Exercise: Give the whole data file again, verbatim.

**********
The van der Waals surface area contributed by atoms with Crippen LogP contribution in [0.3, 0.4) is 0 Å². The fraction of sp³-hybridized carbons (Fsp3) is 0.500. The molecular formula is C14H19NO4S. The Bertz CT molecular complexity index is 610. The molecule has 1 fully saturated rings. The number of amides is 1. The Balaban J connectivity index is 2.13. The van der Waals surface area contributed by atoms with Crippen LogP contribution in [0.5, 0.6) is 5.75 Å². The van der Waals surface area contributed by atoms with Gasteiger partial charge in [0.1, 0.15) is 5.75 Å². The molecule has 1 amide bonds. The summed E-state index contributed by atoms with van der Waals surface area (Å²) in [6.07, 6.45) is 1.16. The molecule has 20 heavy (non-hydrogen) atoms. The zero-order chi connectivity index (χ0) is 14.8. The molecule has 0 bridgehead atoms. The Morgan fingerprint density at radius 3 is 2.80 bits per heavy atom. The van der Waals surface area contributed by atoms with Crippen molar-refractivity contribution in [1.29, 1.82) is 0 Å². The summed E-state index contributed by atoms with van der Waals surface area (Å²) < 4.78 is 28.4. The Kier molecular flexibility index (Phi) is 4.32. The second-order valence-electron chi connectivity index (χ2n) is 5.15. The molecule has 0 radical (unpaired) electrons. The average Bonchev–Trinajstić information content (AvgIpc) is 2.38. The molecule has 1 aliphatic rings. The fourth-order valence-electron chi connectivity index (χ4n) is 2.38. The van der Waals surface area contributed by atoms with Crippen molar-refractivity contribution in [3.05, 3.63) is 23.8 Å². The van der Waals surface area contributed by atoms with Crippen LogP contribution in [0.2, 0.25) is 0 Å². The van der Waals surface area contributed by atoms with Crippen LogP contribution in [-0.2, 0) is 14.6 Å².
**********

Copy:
The van der Waals surface area contributed by atoms with Crippen LogP contribution in [0.3, 0.4) is 0 Å². The fraction of sp³-hybridized carbons (Fsp3) is 0.500. The molecular formula is C14H19NO4S. The Bertz CT molecular complexity index is 610. The molecule has 1 fully saturated rings. The number of amides is 1. The Balaban J connectivity index is 2.13. The van der Waals surface area contributed by atoms with Crippen LogP contribution in [0.5, 0.6) is 5.75 Å². The van der Waals surface area contributed by atoms with Gasteiger partial charge in [0.1, 0.15) is 5.75 Å². The molecule has 1 amide bonds. The summed E-state index contributed by atoms with van der Waals surface area (Å²) in [6.07, 6.45) is 1.16. The molecule has 20 heavy (non-hydrogen) atoms. The zero-order chi connectivity index (χ0) is 14.8. The molecule has 0 bridgehead atoms. The Morgan fingerprint density at radius 3 is 2.80 bits per heavy atom. The van der Waals surface area contributed by atoms with Crippen molar-refractivity contribution in [1.29, 1.82) is 0 Å². The summed E-state index contributed by atoms with van der Waals surface area (Å²) < 4.78 is 28.4. The Kier molecular flexibility index (Phi) is 4.32. The second-order valence-electron chi connectivity index (χ2n) is 5.15. The molecule has 0 radical (unpaired) electrons. The average Bonchev–Trinajstić information content (AvgIpc) is 2.38. The molecule has 1 aliphatic rings. The fourth-order valence-electron chi connectivity index (χ4n) is 2.38. The van der Waals surface area contributed by atoms with Crippen molar-refractivity contribution in [3.05, 3.63) is 23.8 Å². The van der Waals surface area contributed by atoms with Crippen LogP contribution in [0.2, 0.25) is 0 Å². The van der Waals surface area contributed by atoms with Crippen LogP contribution in [-0.2, 0) is 14.6 Å².